Jakob Ingebrigtsen broke the world 2,000m record at tonight's Brussels Diamond League meeting ©Getty Images

Jakob Ingebrigtsen, running here in a revamped stadium with a super-fast new track, marked the occasion of the penultimate Diamond League meeting of the season by setting a world record in the men’s 2,000 metres.

On a night when Jamaica’s Shericka Jackson, hoping to get closer to - or even past - the women’s world 200m record of 21.34sec, had to settle for a Diamond League record of 21.48, the 22-year-old Norwegian won his battle with the clock over the final 600 metres to set a new mark of 4min 43.13sec.

Sweden’s world and Olympic men’s pole vault champion Mondo Duplantis, the centre of attention at the end of a hot and humid evening, then had three efforts at improving his world record to 6.23m, the last of them tantalisingly close.

It was a first outdoor world record for the 22-year-old Norwegian Ingebrigtsen, who set a world indoor 1500m record of 3:30.60 last year and, at this season’s Paris Diamond League meeting, ran a two miles world best of 7:54.10.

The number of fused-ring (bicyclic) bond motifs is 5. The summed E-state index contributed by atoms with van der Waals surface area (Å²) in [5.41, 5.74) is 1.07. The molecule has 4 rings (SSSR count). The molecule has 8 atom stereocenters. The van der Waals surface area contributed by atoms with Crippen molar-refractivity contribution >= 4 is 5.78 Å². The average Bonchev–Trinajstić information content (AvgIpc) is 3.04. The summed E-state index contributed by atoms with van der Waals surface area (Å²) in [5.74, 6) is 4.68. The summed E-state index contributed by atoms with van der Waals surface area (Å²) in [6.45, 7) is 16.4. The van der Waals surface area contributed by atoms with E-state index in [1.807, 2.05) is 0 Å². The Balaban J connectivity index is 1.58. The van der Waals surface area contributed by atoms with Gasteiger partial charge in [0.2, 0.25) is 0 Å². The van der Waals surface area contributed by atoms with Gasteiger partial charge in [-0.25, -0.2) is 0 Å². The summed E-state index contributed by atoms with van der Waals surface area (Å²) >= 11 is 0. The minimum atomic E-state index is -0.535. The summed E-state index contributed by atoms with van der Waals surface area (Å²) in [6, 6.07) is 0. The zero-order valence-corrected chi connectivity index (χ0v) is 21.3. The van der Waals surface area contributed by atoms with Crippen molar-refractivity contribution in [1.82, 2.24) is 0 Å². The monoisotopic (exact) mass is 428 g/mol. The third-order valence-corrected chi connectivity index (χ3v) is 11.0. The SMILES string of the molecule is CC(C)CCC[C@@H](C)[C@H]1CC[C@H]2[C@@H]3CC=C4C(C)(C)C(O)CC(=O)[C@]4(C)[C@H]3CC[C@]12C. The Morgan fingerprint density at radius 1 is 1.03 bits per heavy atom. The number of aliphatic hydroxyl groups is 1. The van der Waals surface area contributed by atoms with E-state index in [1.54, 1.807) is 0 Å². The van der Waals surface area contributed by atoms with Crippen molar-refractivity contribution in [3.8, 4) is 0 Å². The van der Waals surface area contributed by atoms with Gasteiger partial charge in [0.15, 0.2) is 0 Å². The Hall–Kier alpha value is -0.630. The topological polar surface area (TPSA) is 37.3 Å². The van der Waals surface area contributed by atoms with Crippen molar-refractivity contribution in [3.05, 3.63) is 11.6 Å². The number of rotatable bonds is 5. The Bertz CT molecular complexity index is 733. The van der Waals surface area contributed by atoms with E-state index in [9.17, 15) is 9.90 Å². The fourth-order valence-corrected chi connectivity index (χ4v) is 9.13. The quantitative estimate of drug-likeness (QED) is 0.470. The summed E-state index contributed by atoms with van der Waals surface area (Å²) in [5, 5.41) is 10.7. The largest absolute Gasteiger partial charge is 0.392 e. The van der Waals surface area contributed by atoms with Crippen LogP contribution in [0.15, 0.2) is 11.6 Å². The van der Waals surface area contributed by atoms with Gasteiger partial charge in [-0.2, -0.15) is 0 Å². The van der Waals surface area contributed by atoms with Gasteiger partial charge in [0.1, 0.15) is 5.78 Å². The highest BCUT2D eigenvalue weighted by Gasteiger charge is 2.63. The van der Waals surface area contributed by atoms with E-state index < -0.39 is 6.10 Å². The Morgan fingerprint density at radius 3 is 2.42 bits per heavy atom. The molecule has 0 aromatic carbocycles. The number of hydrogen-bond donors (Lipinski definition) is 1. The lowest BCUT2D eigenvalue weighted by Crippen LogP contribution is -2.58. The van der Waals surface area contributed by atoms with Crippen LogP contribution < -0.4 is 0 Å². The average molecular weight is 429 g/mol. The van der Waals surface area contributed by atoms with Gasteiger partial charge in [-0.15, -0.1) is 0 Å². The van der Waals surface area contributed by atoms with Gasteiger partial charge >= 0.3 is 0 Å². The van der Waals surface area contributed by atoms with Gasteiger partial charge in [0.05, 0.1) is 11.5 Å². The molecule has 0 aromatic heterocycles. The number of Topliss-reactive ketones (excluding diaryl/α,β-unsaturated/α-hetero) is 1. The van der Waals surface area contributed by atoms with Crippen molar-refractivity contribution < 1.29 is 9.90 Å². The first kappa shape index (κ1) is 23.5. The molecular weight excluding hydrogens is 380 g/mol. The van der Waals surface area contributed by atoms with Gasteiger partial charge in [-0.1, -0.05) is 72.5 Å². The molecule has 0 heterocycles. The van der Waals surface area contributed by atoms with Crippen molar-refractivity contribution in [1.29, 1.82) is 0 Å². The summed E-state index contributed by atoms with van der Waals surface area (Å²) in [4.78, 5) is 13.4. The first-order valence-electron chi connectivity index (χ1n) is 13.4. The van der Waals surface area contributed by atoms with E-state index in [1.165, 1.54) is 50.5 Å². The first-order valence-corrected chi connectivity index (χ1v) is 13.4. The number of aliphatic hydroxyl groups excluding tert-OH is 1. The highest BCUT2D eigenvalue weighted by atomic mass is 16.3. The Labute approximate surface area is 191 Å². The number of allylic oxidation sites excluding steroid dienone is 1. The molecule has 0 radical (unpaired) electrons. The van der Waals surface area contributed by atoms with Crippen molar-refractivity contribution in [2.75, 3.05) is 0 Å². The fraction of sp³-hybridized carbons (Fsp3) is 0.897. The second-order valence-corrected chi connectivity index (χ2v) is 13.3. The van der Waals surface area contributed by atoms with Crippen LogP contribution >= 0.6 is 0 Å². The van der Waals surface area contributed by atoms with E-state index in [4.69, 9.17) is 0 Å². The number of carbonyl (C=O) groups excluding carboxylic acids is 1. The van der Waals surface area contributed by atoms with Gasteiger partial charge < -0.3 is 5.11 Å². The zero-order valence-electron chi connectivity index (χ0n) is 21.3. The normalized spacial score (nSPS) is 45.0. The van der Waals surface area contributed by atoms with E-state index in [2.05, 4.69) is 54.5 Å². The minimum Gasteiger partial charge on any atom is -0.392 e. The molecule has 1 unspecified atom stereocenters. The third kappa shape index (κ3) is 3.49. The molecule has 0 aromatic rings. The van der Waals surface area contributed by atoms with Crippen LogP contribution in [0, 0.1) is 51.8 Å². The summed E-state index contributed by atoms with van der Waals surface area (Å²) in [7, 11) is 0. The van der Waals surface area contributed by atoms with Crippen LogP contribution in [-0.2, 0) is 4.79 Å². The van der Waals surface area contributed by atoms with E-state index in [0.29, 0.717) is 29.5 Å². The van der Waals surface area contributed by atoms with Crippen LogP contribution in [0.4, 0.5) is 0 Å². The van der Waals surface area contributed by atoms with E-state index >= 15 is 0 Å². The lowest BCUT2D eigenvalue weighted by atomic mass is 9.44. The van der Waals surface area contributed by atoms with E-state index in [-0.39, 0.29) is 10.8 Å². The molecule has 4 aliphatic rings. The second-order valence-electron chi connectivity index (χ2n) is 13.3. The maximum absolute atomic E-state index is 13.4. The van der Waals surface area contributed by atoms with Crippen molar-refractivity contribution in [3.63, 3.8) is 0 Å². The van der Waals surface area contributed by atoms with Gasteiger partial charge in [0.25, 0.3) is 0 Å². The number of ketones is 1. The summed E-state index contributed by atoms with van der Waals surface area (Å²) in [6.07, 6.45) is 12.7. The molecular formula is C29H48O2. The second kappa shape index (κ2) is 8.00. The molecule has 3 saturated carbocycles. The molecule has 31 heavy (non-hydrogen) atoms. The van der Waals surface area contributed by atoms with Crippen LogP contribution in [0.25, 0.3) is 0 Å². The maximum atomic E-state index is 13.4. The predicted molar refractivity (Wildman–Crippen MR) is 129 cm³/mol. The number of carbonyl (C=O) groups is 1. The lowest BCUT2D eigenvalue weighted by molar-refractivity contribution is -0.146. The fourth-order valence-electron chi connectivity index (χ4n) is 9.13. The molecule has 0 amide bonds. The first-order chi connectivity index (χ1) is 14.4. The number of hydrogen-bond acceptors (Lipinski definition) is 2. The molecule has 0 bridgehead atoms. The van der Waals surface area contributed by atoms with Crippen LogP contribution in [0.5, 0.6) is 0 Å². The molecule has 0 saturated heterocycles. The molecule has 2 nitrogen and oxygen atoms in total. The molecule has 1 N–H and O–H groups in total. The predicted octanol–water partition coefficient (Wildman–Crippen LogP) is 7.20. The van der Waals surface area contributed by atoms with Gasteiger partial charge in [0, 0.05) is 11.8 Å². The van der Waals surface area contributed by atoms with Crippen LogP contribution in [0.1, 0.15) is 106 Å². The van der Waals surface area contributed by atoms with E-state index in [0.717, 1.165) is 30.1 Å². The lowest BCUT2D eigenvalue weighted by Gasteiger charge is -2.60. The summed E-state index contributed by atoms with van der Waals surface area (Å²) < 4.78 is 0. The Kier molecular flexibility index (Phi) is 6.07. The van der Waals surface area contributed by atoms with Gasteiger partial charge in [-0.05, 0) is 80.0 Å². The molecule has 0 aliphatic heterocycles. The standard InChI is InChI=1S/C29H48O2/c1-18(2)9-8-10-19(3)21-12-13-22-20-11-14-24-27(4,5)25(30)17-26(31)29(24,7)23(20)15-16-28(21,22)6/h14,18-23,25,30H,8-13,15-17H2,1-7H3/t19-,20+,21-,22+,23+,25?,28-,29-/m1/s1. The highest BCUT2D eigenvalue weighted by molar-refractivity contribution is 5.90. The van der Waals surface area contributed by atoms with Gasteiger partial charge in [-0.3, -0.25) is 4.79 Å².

After the huge blow of a second successive defeat to a Briton in a world 1500m final Ingebrigtsen, who said at the time he had been feeling under par, has regrouped in a spectacular way, recovering in Budapest to retain his world title and then taking time out back home in Sandnes before venturing out for more mythical activity.

The pace target for the halfway mark was 2:21, but the time had drifted out at that point to 2:22.28. Ingebrigtsen, however, looked calm and comfortable, and after the last pacer moved aside with just over 600 metres remaining the redoubtable Norwegian was off on his solo mission.